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[♪♪]
-[Chef] Everything looks good.
-[David] We're in for a treat.
A taste test from an award-winning chef.
Robert, this looks so good.
Anything added to it? Or it's just--
This is as basic as it's gonna come.
Please dig in.
-[David] Okay, I'm gonna go for it.
On tonight's menu, shrimp.
No sauce, no strong spices.
Chef Robert Clark says his shrimp don't need anything.
They're different.
So, what's your secret?
How do you get shrimp to be so much better than I'm used to?
The secret of my success is basically sourcing quality.
The more you can maintain the integrity of the product,
the easier it is.
-[David] Chef Clark believes it's tough to buy quality shrimp
at the supermarket.
I have not eaten a farm tiger prawn imported into Canada
in probably 20 years.
They could be filled with pesticides,
antibiotics, insecticides.
They're grown in cesspools.
-[David] Cesspools filled with antibiotics?
[♪♪]
Time for a Marketplace test to find out what's really lurking
on our shrimp.
Fishmonger.
-[David] And here's what you might not know.
Unlike chicken and beef, in Canada antibiotic use is banned
on all shrimp.
This one is from India.
-[David] But most of our shrimp is imported largely from Asia.
So, I've got some from Vietnam, some from Thailand,
some from China.
-[David] So we buy 51 packages from Montreal,
Toronto, Saskatoon, and Calgary.
Let's get an organic one.
-[David] We even pick a few organic samples from Ecuador
and from Vietnam.
On one of the labels, "raised without the need
"for antibiotics."
"Uncooked pacific white shrimp, de-veined."
"From India, de-veined."
-[David] Then we pack them on ice...
And we are good to go.
-[David] ..and ship them off to a special lab
at the University of Saskatchewan.
[♪♪]
It's run by microbiologist Joseph Rubin.
He's testing to see if there are dangerous bacteria
on our shrimp.
Joe, hi.
What have you got here?
I have some of the results from your shrimp.
-[David] These are our shrimp here or, at least,
bits of them?
Yes, yes. The organisms we grew.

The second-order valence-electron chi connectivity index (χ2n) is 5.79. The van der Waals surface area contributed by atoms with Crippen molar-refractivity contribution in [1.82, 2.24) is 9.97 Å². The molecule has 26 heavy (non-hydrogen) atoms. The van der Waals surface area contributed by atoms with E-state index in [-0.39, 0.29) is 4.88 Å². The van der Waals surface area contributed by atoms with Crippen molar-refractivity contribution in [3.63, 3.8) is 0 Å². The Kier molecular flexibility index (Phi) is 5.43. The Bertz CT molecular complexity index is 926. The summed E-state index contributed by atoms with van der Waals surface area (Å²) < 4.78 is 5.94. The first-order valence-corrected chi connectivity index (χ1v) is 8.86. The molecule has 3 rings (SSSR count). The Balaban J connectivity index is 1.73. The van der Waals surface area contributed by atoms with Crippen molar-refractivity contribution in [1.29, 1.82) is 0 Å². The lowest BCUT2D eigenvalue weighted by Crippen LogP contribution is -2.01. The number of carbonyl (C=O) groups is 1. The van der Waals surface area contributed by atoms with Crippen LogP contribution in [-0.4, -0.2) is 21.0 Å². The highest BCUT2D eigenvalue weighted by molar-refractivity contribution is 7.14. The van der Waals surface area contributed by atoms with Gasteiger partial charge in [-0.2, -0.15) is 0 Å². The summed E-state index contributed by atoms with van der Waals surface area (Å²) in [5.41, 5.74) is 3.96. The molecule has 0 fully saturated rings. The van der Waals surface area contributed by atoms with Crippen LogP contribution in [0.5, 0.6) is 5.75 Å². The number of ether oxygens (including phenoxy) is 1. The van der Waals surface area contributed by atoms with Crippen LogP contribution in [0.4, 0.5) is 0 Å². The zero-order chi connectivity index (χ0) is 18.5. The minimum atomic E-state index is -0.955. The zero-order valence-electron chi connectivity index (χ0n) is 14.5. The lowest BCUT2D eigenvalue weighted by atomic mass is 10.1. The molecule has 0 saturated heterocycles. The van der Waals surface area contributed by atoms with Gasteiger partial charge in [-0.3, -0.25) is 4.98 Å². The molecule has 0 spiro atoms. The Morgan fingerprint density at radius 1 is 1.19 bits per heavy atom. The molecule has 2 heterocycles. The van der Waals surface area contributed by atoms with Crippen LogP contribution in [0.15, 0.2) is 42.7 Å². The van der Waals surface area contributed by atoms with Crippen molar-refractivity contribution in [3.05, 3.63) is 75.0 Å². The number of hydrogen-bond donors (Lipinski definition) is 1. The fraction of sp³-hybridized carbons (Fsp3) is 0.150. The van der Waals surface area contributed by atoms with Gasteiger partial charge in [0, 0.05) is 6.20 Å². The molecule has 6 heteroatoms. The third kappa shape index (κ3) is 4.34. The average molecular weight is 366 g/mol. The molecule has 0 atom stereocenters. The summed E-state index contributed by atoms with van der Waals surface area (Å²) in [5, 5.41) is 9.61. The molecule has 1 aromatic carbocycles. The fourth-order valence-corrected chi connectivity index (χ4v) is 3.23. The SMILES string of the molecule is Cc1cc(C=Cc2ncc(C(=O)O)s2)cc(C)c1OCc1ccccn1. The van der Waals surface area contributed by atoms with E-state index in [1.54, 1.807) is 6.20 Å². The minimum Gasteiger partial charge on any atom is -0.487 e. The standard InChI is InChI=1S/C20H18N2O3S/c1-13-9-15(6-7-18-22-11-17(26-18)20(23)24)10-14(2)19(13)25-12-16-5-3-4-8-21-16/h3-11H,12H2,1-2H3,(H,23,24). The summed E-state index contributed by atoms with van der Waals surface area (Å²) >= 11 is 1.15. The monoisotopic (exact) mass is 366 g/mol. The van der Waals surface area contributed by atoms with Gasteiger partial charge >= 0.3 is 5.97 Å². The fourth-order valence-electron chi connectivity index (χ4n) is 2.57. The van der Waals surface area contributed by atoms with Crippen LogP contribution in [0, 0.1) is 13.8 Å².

And what are you looking for?
What we're looking for are different types of antibiotic
resistant bacteria and different types of food-borne pathogens.
-[David] Pathogens like E. coli, salmonella,
staphylococcus aureus.
Potentially harmful bacteria that can adapt into superbugs
that many antibiotics cannot kill.
What's this one here?
-[Joseph] What you can see is we have these nice pink colonies.
Which is very characteristic of E. coli.
In addition to showing us that we have E. coli, also
contains antibiotics in it and so we think that based
on growth on this plate, we have an antibiotic
resistant bacteria.
-[David] First result and it's positive for E.coli
but Rubin still needs to run a DNA test overnight
to see if the bacteria is antibiotic resistant.
The possibility is a big concern.
He tells us about recent research from the UK.
They did a large study, and were projecting forward to 2050,
that the number of people who would be dying of resistant
organisms could potentially even surpass cancer.
-[David] They're already killing people.
The superbugs can travel from farm,
to store, to your kitchen.
-[Wendy] I don't know where my place is in this world anymore.
-[David] But especially in hospitals.
-[Wendy] That's my husband.
-[David] It looks like you had the camera ready
at the exact moment.
-[Wendy] His beautiful eyes.
-[David] Two years ago, Wendy Gould's husband George
was diagnosed with colon cancer.
-[David] Did you think he was going to live at that point?
If I had anything to do with it, yes.
-[David] You were going to try to keep him alive as
long as you could.
Everything in my power.
-[David] But Wendy ran into a problem that left her powerless.
George developed a serious infection.
They had him on antibiotics trying to kill this infection.
Yeah.
-[David] Why weren't they working?
Well, it would clear up, but it's still in there.
It didn't kill it, it cleared up the infection.
But the bug's still waiting.
-[David] What was the nature of this bug that meant the
antibiotics weren't working on it?
Well, it was a superbug.
[♪♪]
-[David] They found out in a letter from the hospital telling
them about a contaminated endoscope
that was used on George.
"We're writing to inform you that you are one of three
patients who have been identified as having been
infected with the bacterium that is called,
New Delhi Metalo Eso--" I don't know how to say that--
-[David] But the E.coli.
Yup, E.coli.
-[David] How does a New Delhi strain of a bug
end up inside George?
From the endoscope.